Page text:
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I’ve been part of the exit-planning world for over fifteen years.  I keep seeing those who practice exit-planning act like it’s a discrete process that should be done for those who want to leave their business.

I believe that exit planning is just one of the many areas that comprise comprehensive wealth management for owners of private businesses.  Because the overarching activity is wealth management, an exit plan by itself is usually not necessary.

What is necessary is an educational process that covers ways an owner can leave their business.  Depending on the size and type of the business, the industry it’s in and the owners wishes will dictate what type of business exit makes sense.

I believe wealth management should start out with what and why.  Before we get involved in any of the specifics of wealth management, we first need to understand what the client is trying to accomplish and why they want to do this. 

Exit planning is part of the wealth management process but it might not be very high on the list of the business owner’s issues.  We need to respect what our customers want to accomplish and if exit planning is not a priority, let’s not try to make it one.

In many cases financial planning should be a starting place in exit planning.  If the owner wants to work on strategies they could use to leave their business, it makes sense to me that we first need to figure out what it takes on a financial basis for this to happen. 

I’ve noticed that many owners develop a perma-five attitude about leaving their business.  They continually say their exit will occur five years from now.  Owners often don’t get serious until they understand the real financial ramifications of leaving their business.

Sometimes our role is to be dream-buster.  Business owners often think about selling out, getting big bucks and riding off into the sunset.  My experience is this rarely happens.  Most business owners will need to understand their business should only be part of their asset base.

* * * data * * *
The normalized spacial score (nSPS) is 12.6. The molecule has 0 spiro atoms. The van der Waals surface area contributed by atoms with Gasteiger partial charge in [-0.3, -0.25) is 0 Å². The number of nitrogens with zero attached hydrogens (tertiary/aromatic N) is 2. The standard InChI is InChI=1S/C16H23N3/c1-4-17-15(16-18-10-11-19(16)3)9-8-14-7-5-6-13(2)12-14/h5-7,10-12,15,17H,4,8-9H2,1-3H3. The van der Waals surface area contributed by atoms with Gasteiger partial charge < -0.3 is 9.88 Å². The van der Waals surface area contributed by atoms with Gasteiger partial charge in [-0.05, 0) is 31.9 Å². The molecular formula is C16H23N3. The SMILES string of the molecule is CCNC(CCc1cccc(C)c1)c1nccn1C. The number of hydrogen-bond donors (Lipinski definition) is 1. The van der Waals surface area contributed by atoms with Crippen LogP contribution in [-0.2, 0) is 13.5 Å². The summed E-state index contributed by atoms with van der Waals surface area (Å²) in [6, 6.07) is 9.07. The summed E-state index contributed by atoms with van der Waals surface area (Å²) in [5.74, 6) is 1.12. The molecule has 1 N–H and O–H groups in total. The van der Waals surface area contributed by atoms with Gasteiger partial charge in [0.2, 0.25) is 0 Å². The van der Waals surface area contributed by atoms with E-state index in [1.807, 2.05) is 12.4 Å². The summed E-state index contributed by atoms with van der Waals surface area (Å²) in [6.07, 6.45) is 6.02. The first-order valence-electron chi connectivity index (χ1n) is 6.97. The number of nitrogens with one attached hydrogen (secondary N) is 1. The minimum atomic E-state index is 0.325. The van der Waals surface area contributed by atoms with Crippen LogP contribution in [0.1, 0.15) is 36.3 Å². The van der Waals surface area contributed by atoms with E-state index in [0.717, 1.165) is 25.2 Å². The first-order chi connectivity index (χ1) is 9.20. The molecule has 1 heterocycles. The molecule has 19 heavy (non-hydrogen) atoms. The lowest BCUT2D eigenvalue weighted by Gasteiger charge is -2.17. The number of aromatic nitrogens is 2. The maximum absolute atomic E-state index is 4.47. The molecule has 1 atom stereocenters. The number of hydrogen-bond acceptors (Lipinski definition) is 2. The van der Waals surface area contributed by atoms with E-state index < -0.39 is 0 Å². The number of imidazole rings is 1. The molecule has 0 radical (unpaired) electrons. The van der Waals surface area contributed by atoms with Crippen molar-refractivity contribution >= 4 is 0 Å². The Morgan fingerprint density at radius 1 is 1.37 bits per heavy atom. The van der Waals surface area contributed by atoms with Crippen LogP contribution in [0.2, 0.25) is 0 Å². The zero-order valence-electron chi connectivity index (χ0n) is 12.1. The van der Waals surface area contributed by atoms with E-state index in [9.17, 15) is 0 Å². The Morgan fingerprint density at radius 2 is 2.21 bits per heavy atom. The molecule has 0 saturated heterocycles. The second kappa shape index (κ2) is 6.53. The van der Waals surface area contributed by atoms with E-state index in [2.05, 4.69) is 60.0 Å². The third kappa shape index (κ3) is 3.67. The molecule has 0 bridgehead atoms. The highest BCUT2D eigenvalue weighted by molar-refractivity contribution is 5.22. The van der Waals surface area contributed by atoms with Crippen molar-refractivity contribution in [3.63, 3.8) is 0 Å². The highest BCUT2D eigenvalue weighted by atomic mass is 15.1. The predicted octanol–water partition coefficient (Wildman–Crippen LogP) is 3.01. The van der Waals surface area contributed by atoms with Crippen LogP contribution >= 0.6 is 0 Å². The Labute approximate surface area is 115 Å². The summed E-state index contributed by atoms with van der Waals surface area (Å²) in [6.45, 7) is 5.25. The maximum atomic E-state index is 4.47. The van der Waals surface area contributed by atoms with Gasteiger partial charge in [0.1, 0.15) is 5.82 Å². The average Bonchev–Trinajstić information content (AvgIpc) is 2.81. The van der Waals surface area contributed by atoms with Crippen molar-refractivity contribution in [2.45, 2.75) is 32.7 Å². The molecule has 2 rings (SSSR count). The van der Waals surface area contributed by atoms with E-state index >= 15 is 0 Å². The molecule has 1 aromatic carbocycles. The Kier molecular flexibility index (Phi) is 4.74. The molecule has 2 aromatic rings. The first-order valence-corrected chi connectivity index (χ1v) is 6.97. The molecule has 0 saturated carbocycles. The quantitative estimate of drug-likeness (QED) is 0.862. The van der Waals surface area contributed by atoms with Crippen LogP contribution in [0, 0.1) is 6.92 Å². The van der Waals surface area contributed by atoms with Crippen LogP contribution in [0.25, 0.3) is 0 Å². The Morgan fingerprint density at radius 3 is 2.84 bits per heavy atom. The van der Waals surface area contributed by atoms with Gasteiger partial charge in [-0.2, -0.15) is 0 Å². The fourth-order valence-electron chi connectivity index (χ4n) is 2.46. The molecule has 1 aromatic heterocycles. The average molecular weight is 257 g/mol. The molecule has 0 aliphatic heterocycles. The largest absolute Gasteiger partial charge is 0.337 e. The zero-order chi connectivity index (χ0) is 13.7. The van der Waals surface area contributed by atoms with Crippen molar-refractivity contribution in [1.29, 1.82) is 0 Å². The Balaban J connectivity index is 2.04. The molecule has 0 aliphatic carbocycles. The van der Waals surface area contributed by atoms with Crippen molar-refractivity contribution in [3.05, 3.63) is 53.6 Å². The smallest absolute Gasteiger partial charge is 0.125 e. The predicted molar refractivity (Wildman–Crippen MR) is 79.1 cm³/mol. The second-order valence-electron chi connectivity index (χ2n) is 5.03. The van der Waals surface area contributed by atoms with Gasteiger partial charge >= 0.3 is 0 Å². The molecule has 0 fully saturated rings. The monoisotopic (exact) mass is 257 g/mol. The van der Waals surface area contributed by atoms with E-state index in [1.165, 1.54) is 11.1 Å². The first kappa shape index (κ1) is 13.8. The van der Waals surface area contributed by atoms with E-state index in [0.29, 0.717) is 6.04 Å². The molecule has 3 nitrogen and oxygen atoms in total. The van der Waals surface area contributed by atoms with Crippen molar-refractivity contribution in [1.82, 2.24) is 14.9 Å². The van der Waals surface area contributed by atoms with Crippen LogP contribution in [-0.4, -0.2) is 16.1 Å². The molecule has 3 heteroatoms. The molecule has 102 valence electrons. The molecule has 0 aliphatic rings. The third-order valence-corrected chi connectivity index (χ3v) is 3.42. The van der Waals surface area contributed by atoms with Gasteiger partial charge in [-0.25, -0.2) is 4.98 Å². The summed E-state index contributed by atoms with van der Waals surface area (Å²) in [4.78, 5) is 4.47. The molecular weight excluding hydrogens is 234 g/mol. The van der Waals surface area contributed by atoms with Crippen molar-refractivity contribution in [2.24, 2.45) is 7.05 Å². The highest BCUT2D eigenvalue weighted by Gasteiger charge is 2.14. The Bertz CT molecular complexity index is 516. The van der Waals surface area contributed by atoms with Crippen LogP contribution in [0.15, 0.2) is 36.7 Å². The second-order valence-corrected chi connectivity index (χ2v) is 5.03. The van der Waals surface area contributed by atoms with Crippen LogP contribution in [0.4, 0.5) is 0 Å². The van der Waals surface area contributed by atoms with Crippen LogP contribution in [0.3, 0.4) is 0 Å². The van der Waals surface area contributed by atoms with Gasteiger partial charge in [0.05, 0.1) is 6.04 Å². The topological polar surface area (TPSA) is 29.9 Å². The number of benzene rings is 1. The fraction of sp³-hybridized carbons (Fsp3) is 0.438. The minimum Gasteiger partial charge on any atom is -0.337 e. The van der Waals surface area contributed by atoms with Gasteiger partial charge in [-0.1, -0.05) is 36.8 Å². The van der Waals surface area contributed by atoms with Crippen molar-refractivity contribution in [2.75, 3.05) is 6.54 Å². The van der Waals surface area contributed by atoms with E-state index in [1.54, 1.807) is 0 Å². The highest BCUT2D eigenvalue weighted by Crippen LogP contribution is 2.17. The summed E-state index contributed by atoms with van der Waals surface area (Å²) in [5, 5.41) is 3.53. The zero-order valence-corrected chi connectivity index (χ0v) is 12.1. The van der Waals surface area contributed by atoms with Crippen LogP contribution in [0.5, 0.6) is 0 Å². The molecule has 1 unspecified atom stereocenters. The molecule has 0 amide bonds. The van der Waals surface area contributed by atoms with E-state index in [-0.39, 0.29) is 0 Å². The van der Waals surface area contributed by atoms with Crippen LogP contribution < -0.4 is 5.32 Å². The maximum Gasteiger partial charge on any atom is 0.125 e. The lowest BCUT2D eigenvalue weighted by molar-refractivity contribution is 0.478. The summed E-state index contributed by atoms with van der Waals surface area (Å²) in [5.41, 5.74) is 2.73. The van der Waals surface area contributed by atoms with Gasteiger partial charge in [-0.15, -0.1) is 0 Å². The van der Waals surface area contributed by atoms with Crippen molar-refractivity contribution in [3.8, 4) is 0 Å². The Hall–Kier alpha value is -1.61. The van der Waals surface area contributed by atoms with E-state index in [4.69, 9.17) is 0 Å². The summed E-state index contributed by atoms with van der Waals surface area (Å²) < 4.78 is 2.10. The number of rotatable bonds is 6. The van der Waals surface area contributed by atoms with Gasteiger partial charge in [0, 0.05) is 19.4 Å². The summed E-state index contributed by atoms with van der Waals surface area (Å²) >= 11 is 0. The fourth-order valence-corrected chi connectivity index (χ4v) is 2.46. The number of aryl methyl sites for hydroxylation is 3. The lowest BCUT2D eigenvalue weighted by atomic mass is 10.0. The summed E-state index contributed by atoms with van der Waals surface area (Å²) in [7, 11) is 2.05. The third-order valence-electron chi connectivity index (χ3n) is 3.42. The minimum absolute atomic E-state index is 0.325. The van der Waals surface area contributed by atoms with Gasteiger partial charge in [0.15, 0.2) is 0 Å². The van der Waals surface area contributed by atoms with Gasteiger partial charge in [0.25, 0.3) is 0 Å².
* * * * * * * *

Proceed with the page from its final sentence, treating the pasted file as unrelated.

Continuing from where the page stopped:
Those who haven’t taken those steps will have a good chance of having broken dreams.  If we had done good financial planning, we might have been able to teach our clients that there is a financial problem with the plan they have.

I’m a big fan of exit planning.  I’m not a fan of using exit planning as a strategy to get people to sell their business.  Exit planning should be a part of a whole.  Those who do this serve their clients and customers in a more complete manner.

Josh Patrick

Access your free Exit Planning Assessment.  This process provides a coaching call on eighteen key areas a buyer would look at in your business.  You will have a call with no charge as well as a report that outlines a projected value of your business, the gap you could fill and strong and weak parts of your business.  Click on the button below to start the Exit Planning Assessment process.

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Securities and Investment Advisory Services offered through NFP Securities, Inc. (NFPSI), Member FINRA/SIPC. Stage 2 Planning Partners and NFPSI are not affiliated.

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Topics: wealth management, exit planning, business exit planning, wealth, Exit planning for advisors, exit readiness

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